The Venerable Hakuyu Taizan Maezumi Roshi, Abbot of the Zen Center of Los Angeles and of Zen Mountain Center, and founder of the White Plum Sangha, died suddenly on May 15 while visiting Japan. A seminal influence in the growth of Zen Buddhism in the West, Maezumi Roshi was sixty-four at the time of his death.

Born into a Soto Zen family in Japan, Maezumi Roshi was ordained as a Soto Zen monk at the age of eleven. He received degrees in Oriental Literature and Philosophy from Kamazawa University and studied at Soji-ji, one of the two main monasteries in Japan. In 1955, he received dharma transmission from his father, Hakujun Kuroda Roshi. He received inkaapproval as a teacherfrom the Rinzai lay teacher, Koryu Osaka Roshim and from Haku’un Yasutani Roshi, who inherited from his own master a style of practice that combined the Soto emphasis on sitting meditation with Rinzai koan practice. Thus, Maezumi Roshi’s succession in three lineages of Zen included both major schools of Zen.

In 1956, at the age of twenty-six, Maezumi Roshi came to Los Angeles as a priest at Zenshuji Temple, the Soto headquarters of the United States. In 1967 he established the Zen Center of Los Angeles (ZCLA).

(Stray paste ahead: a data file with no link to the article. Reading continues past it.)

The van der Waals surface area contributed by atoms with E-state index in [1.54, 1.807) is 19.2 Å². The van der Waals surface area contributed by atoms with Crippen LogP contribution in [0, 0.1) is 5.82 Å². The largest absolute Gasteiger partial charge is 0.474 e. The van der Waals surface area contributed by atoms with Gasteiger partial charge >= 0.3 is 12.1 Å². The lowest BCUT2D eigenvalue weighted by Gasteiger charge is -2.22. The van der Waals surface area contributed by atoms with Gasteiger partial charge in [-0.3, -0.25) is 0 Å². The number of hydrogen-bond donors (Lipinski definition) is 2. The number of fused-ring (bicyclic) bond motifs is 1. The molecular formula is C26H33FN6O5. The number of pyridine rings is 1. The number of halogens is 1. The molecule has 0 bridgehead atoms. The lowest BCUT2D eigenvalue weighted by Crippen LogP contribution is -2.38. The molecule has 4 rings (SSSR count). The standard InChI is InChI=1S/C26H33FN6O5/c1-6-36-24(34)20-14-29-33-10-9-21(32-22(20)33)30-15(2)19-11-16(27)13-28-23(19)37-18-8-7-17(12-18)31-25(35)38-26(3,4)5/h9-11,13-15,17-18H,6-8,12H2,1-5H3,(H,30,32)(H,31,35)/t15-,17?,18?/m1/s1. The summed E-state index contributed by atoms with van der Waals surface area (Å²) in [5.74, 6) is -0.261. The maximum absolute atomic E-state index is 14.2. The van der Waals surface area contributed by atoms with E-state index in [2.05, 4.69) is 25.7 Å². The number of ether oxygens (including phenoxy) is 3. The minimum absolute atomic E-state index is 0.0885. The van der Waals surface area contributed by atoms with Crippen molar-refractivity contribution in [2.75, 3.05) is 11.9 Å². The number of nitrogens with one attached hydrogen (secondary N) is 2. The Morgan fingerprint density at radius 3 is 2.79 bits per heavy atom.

In 1976, Maezumi Roshi established the Kuroda Institute for the Study of Buddhism and Human Values, a nonprofit educational organization formed to promote Buddhist scholarship.

The White Plum Sangha is comprised of the twelve disciples to whom Maezumi Roshi formally transmitted the dharma, and to their “second-generation” successors. In addition, Maezumi Roshi ordained dozens of priests and gave the lay precepts to more than five hundred people. He established six temples in the United States and Europe that are formally registered with Soto headquarters in Japan, and generated over fifty groups in the Americas and Europe that are affiliated with ZCLA. 

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